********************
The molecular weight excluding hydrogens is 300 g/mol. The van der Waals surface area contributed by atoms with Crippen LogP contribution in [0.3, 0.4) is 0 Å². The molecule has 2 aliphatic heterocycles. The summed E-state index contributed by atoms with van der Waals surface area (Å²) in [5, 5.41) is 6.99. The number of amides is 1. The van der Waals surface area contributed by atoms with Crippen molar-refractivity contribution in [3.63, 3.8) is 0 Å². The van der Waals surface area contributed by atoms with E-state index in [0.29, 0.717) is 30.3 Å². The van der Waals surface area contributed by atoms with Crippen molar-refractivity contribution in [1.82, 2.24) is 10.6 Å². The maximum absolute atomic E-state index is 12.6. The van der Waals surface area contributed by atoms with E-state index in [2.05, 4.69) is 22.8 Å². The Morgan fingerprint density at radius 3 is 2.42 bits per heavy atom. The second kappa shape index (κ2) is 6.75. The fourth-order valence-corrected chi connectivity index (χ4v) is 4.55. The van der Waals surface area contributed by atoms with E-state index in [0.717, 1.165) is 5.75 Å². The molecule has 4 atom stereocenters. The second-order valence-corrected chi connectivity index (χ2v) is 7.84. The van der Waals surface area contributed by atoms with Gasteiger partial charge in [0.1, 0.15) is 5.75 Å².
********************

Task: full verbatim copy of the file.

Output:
The molecular weight excluding hydrogens is 300 g/mol. The van der Waals surface area contributed by atoms with Crippen LogP contribution in [0.3, 0.4) is 0 Å². The molecule has 2 aliphatic heterocycles. The summed E-state index contributed by atoms with van der Waals surface area (Å²) in [5, 5.41) is 6.99. The number of amides is 1. The van der Waals surface area contributed by atoms with Crippen molar-refractivity contribution in [3.63, 3.8) is 0 Å². The van der Waals surface area contributed by atoms with E-state index in [0.29, 0.717) is 30.3 Å². The van der Waals surface area contributed by atoms with Crippen molar-refractivity contribution in [1.82, 2.24) is 10.6 Å². The maximum absolute atomic E-state index is 12.6. The van der Waals surface area contributed by atoms with E-state index in [2.05, 4.69) is 22.8 Å². The Morgan fingerprint density at radius 3 is 2.42 bits per heavy atom. The second kappa shape index (κ2) is 6.75. The fourth-order valence-corrected chi connectivity index (χ4v) is 4.55. The van der Waals surface area contributed by atoms with E-state index in [0.717, 1.165) is 5.75 Å². The molecule has 4 atom stereocenters. The second-order valence-corrected chi connectivity index (χ2v) is 7.84. The van der Waals surface area contributed by atoms with Gasteiger partial charge in [0.1, 0.15) is 5.75 Å².